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Procrastinating about wedding planning?
True confession. This week I started to research a blog post about procrastination, but found myself so quickly overwhelmed that I wanted to procrastinate.
Okay, most of us procrastinate over something, myself included. The last thing I need is to get stuck writing on the topic of not getting stuck. Ironic. So, I have redirected to what was really my main point anyway. Planning a wedding is a lot of work. I mean, whether you are just getting started, or in the thick of it, planning a wedding is a major project, right? I have yet to meet a couple that is not already busy BEFORE they started planning their wedding.
Last year, I booked a couple just ten weeks prior to their wedding date. (And no, there was no shotgun involved.) I gave them a list of things to do right away, and when I met with them a month later, at six weeks prior to their wedding, they were completely on point and caught up. Needless to say, I was pretty impressed. I am always amazed at how much we can get done when there is truly no time to spare. With that said, here are my best kick-starter suggestions for you.
- Keep this in mind. People like to say they work best at the 11th hour. No, they get it done at the 11th hour because they have to. But, had they started earlier, had time to work without pressure, had a chance to revisit and improve on their work, then they would be doing their best work. I know you want to have an amazing wedding. Give yourself the time you need to actively, intentionally, thoughtfully plan it. Whether that is ten weeks, or ten months.
- Make a list. I don’t know why I fight this step myself sometimes. I am not doing myself any favors. Until I get my tasks on paper, I am walking through life with a brain that feels like there is an asteroid shower going on inside. My To Do’s are dangerously floating in my head, crashing into each other, with no apparent logical direction. Once my thoughts are on paper I am free.
- Find a way to make the planning pleasant. Make a date to get started. If you don’t want to do it alone, or having someone else there to help you focus on making your list is helpful, get your significant other or a good friend in on this. Go somewhere you won’t be tempted to do anything other than plan. Your favorite coffee shop? A park? The library? Someone else's kitchen table? Find a happy spot.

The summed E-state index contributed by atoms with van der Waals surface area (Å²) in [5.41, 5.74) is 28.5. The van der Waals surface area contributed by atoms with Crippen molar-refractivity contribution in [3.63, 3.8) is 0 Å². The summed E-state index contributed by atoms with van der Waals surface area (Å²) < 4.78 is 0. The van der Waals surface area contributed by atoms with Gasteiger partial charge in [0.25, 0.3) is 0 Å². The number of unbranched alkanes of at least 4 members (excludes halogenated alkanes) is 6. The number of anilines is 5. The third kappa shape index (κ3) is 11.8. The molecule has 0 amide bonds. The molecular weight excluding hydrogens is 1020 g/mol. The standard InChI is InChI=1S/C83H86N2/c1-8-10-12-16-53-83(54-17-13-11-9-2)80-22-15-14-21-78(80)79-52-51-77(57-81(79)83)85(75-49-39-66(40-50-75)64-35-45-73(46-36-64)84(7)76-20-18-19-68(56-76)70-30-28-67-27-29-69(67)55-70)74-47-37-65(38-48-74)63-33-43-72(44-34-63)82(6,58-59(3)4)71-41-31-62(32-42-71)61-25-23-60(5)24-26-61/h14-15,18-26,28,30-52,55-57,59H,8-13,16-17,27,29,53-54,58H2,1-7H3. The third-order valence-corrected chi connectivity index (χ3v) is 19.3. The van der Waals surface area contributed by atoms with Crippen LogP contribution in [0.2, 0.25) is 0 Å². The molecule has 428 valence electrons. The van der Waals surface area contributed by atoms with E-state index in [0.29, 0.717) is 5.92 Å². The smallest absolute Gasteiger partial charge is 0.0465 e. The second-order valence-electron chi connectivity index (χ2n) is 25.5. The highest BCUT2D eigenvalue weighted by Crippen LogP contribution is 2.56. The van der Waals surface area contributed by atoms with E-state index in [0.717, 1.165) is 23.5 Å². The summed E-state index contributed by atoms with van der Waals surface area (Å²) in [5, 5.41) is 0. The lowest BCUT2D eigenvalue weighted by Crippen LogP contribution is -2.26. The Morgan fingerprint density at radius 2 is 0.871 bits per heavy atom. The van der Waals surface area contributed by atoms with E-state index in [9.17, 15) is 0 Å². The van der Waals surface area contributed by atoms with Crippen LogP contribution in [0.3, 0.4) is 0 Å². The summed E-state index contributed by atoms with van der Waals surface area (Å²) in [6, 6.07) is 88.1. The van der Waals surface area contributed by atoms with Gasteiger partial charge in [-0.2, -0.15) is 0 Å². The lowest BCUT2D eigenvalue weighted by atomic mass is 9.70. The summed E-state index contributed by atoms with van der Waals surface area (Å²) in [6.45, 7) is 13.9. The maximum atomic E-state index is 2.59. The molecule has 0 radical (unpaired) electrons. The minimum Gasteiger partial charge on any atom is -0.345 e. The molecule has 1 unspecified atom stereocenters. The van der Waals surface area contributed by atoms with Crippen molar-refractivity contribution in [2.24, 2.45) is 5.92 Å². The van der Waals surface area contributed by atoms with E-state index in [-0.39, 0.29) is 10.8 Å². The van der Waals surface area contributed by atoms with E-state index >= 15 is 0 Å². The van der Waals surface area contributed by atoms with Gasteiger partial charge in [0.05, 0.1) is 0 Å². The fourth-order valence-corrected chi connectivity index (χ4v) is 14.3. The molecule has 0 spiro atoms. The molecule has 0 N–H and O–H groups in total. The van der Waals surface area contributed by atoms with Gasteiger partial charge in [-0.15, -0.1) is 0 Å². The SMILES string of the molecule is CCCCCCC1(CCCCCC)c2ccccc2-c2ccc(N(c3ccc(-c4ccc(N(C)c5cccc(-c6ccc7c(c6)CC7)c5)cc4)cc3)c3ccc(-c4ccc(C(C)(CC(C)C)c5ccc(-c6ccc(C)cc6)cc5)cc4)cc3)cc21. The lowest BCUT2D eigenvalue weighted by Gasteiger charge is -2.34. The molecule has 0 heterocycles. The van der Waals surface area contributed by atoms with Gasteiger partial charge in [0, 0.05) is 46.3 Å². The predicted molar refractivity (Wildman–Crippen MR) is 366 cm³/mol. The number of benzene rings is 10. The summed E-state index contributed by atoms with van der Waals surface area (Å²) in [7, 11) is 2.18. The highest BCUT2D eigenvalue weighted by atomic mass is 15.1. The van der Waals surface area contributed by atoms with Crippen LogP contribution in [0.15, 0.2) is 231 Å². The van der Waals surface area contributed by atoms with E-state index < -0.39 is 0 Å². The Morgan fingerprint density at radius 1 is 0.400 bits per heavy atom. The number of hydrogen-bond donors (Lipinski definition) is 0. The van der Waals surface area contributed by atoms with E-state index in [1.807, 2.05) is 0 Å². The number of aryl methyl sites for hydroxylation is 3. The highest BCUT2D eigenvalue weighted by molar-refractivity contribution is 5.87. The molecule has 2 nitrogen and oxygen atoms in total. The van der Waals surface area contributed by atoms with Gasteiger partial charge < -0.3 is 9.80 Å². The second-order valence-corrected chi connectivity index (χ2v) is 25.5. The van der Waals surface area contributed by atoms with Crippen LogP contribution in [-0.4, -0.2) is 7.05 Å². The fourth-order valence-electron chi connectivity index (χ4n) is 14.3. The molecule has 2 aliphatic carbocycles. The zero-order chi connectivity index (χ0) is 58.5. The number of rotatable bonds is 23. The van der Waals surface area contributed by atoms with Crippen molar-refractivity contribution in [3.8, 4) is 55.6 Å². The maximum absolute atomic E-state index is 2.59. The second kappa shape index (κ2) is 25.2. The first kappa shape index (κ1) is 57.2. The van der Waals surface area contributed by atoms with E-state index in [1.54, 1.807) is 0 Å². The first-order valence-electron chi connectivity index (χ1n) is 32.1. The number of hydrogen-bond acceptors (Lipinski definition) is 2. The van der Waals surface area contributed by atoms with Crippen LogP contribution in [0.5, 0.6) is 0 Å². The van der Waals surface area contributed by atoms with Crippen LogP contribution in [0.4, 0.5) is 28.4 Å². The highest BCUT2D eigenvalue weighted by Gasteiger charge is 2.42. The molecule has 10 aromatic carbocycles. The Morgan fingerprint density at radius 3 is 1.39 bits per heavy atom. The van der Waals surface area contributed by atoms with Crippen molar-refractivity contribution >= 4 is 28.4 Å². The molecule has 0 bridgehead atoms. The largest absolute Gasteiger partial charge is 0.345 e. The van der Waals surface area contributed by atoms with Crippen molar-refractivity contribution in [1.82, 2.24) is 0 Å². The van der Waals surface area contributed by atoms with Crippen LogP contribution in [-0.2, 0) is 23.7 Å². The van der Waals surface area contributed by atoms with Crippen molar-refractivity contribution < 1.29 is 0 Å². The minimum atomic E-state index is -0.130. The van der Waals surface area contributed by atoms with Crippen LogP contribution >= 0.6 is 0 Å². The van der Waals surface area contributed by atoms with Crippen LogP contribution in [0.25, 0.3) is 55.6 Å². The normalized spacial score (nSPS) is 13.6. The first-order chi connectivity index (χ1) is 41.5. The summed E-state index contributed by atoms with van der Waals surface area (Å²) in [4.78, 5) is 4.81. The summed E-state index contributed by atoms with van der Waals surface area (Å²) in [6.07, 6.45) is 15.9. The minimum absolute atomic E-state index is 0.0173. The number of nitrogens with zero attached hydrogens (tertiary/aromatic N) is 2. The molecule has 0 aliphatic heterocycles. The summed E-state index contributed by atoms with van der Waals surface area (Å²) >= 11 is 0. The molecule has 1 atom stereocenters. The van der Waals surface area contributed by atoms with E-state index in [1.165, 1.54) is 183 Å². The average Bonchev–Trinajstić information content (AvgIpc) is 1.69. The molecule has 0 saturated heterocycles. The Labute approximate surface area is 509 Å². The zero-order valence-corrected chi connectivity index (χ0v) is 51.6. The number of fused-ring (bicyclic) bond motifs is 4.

- Break it down. Go ahead, make your big ‘ol hairy list of everything you can think of. But, don’t go home and post THAT on the frig. NO WAY! That sounds like the perfect recipe for procrastination. Instead, decide a due date for each task. You can break it down by month, or go further and break it down by week. Make your own wedding planning calendar. Post one month at a time on your frig at the most. But, whatever you do, plan to have it all done a month before your wedding. Most couples don’t do this. But, if you do, you will thank me for it. I promise. I hear it all the time. The last month will kick your butt in the stress department. Interestingly, I hear this most from the grooms.
- Get ‘er done! For some people, a check mark on a list is the best reward. But, for most of us, we need something a little more tangible. You know what floats your boat, so sprinkle some rewards in there. Go ahead. Be generous. You are going to earn it. And, when you do, you will deserve it! Maybe you need to set up some accountability? Find someone to check your list weekly. Pick someone that also has some skills of encouragement and will celebrate your victories along the way.
- Remember this. The longer you wait to book your favorite and most spectacular venue/DJ/photographer/florist/videographer/officiate/baker/musicians/photo booth/beauty, someone else may be booking them for the day you need them. What? You say I am pushing you too fast already? It’s okay. You can take your time. Take months if you want. I am just telling you that you may end up with your 2nd or 3rd choice vendor, but I am certain someone will be available to work your wedding. This industry is not short of vendors. I guess my question is always the same. If you find someone you really like, why wait and let them slip away? I get emails months after a tour telling me they have decided to book, but when they ask of our availability, the calendar looks different than it did before. At some point, we even sell out.